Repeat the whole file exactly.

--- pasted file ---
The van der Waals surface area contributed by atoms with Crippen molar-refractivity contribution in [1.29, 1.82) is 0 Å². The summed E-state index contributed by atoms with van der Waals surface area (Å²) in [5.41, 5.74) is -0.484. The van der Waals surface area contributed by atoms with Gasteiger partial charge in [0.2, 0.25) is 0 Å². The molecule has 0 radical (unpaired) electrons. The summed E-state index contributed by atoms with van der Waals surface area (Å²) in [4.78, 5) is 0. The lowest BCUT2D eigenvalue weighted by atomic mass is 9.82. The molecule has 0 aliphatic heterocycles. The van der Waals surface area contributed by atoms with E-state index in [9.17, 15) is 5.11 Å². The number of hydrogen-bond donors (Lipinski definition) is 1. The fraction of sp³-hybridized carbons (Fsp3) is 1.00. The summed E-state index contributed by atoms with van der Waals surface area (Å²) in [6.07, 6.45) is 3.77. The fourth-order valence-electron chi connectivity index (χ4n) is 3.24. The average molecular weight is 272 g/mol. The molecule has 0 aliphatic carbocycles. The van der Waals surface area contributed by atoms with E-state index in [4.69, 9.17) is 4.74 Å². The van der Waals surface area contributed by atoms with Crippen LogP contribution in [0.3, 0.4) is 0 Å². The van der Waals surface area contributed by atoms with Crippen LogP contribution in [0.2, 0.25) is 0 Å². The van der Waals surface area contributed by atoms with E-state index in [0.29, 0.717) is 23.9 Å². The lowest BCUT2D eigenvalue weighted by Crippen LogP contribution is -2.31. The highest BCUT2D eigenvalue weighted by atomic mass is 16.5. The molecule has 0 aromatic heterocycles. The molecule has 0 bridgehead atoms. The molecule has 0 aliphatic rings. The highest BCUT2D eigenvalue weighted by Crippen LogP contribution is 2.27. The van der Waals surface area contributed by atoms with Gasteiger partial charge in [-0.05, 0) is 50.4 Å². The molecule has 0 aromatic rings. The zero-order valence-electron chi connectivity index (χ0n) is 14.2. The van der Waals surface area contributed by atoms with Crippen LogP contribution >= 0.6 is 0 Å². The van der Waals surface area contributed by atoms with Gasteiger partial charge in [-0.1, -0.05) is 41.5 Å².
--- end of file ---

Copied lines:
The van der Waals surface area contributed by atoms with Crippen molar-refractivity contribution in [1.29, 1.82) is 0 Å². The summed E-state index contributed by atoms with van der Waals surface area (Å²) in [5.41, 5.74) is -0.484. The van der Waals surface area contributed by atoms with Gasteiger partial charge in [0.2, 0.25) is 0 Å². The molecule has 0 radical (unpaired) electrons. The summed E-state index contributed by atoms with van der Waals surface area (Å²) in [4.78, 5) is 0. The lowest BCUT2D eigenvalue weighted by atomic mass is 9.82. The molecule has 0 aliphatic heterocycles. The van der Waals surface area contributed by atoms with E-state index in [9.17, 15) is 5.11 Å². The number of hydrogen-bond donors (Lipinski definition) is 1. The fraction of sp³-hybridized carbons (Fsp3) is 1.00. The summed E-state index contributed by atoms with van der Waals surface area (Å²) in [6.07, 6.45) is 3.77. The fourth-order valence-electron chi connectivity index (χ4n) is 3.24. The average molecular weight is 272 g/mol. The molecule has 0 aliphatic carbocycles. The van der Waals surface area contributed by atoms with E-state index in [4.69, 9.17) is 4.74 Å². The van der Waals surface area contributed by atoms with Crippen LogP contribution in [0.3, 0.4) is 0 Å². The van der Waals surface area contributed by atoms with Crippen LogP contribution in [0.2, 0.25) is 0 Å². The van der Waals surface area contributed by atoms with E-state index in [0.29, 0.717) is 23.9 Å². The lowest BCUT2D eigenvalue weighted by Crippen LogP contribution is -2.31. The highest BCUT2D eigenvalue weighted by atomic mass is 16.5. The molecule has 0 aromatic heterocycles. The molecule has 0 bridgehead atoms. The molecule has 0 aliphatic rings. The highest BCUT2D eigenvalue weighted by Crippen LogP contribution is 2.27. The van der Waals surface area contributed by atoms with Gasteiger partial charge in [-0.05, 0) is 50.4 Å². The molecule has 0 aromatic rings. The zero-order valence-electron chi connectivity index (χ0n) is 14.2. The van der Waals surface area contributed by atoms with Crippen LogP contribution >= 0.6 is 0 Å². The van der Waals surface area contributed by atoms with Gasteiger partial charge in [-0.1, -0.05) is 41.5 Å².